Finally, the author points to the risks that similar detentions occur in developing countries in the future as a result of the implementation of the EU border measures scheme in these countries through the free trade agreements that the EU concludes with them".
"Developed countries’ efforts to strengthen intellectual property enforcement can, in some cases, contradict the principles underpinning the WTO legal regime. In fact, when analyzing the detention of goods in transit allegedly for the protection of patents, it becomes clear that the most prominent systemic matter raised concerns about the challenges to international trade implied by certain levels of intellectual property protection. It is, therefore, necessary to ask whether Council Regulation (EC) 1383/2003 contradicts several of the agreements included under the WTO Agreement umbrella, particularly due to the potentially trade restricting effects of EU Regulation and the difficultly involved in reconciling its coexistence with basic intellectual property law principles. Considering the systemic consequences of the EU Regulation and given that it affects both third countries’ markets and the integrated global market, it would be worth asking a DSB panel to examine the EU Regulation’s compatibility with WTO law. When assessing such compatibility, both the GATT and the TRIPS Agreement must be taken into account. This cumulative reading has been mandated by WTO DSB organs, which have also affirmed that one logical approach is to begin the analysis with the TRIPS Agreement.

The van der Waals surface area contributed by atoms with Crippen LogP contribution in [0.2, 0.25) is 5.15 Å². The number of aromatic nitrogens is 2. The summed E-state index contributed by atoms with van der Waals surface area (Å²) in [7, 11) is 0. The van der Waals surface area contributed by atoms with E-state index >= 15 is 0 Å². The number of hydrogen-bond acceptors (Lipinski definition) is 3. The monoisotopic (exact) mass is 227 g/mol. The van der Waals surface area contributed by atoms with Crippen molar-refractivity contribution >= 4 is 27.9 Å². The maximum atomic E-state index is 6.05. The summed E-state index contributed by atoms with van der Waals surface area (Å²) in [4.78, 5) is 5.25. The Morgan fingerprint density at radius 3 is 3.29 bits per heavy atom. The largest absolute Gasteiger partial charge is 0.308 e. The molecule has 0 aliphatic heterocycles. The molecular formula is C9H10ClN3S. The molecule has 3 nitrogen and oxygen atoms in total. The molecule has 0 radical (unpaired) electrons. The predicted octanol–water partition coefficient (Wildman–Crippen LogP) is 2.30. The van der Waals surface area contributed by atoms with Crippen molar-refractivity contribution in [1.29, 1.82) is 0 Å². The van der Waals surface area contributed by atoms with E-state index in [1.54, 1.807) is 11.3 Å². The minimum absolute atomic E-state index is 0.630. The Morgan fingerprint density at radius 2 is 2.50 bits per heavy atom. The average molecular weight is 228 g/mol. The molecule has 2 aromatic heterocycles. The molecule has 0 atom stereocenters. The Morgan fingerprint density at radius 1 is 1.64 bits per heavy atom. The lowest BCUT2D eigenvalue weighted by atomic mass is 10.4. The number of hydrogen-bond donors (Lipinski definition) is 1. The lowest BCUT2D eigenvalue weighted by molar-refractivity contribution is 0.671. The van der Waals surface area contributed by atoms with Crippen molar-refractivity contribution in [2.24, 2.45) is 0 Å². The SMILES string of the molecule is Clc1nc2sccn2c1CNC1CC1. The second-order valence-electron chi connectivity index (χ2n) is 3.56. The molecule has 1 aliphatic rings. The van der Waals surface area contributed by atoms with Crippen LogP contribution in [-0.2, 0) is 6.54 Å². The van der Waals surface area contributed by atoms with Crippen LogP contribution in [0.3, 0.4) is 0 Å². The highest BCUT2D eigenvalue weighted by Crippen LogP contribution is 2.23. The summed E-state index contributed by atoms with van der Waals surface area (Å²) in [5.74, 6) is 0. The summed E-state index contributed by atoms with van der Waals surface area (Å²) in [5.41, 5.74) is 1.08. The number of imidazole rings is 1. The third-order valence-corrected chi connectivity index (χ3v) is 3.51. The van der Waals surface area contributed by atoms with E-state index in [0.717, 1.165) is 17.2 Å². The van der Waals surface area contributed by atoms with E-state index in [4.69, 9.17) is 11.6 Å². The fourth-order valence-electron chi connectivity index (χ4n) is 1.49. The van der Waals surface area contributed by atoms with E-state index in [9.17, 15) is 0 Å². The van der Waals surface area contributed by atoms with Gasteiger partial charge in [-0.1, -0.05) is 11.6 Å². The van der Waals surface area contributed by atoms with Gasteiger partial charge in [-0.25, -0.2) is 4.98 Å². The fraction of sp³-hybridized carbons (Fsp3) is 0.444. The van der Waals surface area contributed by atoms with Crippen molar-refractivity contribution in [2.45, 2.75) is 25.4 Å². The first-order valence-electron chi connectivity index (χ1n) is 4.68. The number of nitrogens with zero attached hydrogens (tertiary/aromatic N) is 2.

It is necessary to distinguish between the WTO compliance of Regulation 1383/2003 and the WTO compatibility of the Regulation’s implementing measures. As far as the former is concerned, particularly problematic are its trade restrictive provisions, the rights it grants to patentees and the reference to the transit law to assess the legality of products not intended for the European market. According to ECJ jurisprudence, the Regulation would be justified only as a means to avoid introducing goods infringing intellectual property rights in the European market, but not to control the protection of intellectual property rights in third countries. If a DSB panel assessed the necessity of such a legal scheme, as well as its relationship with other WTO obligations and its practical consequences, it would probably take into account the apparent contradiction between the ECJ restrained jurisprudence and the almost unrestrained stance of Regulation 1383/2003.